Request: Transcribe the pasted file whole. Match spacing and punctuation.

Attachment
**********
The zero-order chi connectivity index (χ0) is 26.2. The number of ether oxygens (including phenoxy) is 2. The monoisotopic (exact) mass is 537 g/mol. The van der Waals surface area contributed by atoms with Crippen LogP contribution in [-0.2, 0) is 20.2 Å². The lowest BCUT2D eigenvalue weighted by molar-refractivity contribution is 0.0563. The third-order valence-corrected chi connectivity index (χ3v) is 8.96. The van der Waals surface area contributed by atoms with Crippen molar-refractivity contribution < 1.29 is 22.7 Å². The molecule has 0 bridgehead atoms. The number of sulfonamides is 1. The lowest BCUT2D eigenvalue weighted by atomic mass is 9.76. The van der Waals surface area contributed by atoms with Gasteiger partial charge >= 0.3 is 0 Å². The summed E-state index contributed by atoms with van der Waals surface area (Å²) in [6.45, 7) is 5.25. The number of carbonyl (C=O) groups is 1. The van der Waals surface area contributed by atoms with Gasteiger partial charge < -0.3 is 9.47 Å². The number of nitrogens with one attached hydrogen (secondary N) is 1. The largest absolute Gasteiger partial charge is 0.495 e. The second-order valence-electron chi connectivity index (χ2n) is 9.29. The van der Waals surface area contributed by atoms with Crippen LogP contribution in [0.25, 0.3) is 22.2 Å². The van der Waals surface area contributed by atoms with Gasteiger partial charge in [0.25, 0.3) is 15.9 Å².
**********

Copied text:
The zero-order chi connectivity index (χ0) is 26.2. The number of ether oxygens (including phenoxy) is 2. The monoisotopic (exact) mass is 537 g/mol. The van der Waals surface area contributed by atoms with Crippen LogP contribution in [-0.2, 0) is 20.2 Å². The lowest BCUT2D eigenvalue weighted by molar-refractivity contribution is 0.0563. The third-order valence-corrected chi connectivity index (χ3v) is 8.96. The van der Waals surface area contributed by atoms with Crippen molar-refractivity contribution < 1.29 is 22.7 Å². The molecule has 0 bridgehead atoms. The number of sulfonamides is 1. The lowest BCUT2D eigenvalue weighted by atomic mass is 9.76. The van der Waals surface area contributed by atoms with Gasteiger partial charge >= 0.3 is 0 Å². The summed E-state index contributed by atoms with van der Waals surface area (Å²) in [6.45, 7) is 5.25. The number of carbonyl (C=O) groups is 1. The van der Waals surface area contributed by atoms with Gasteiger partial charge < -0.3 is 9.47 Å². The number of nitrogens with one attached hydrogen (secondary N) is 1. The largest absolute Gasteiger partial charge is 0.495 e. The second-order valence-electron chi connectivity index (χ2n) is 9.29. The van der Waals surface area contributed by atoms with Crippen LogP contribution in [0.25, 0.3) is 22.2 Å². The van der Waals surface area contributed by atoms with Gasteiger partial charge in [0.25, 0.3) is 15.9 Å².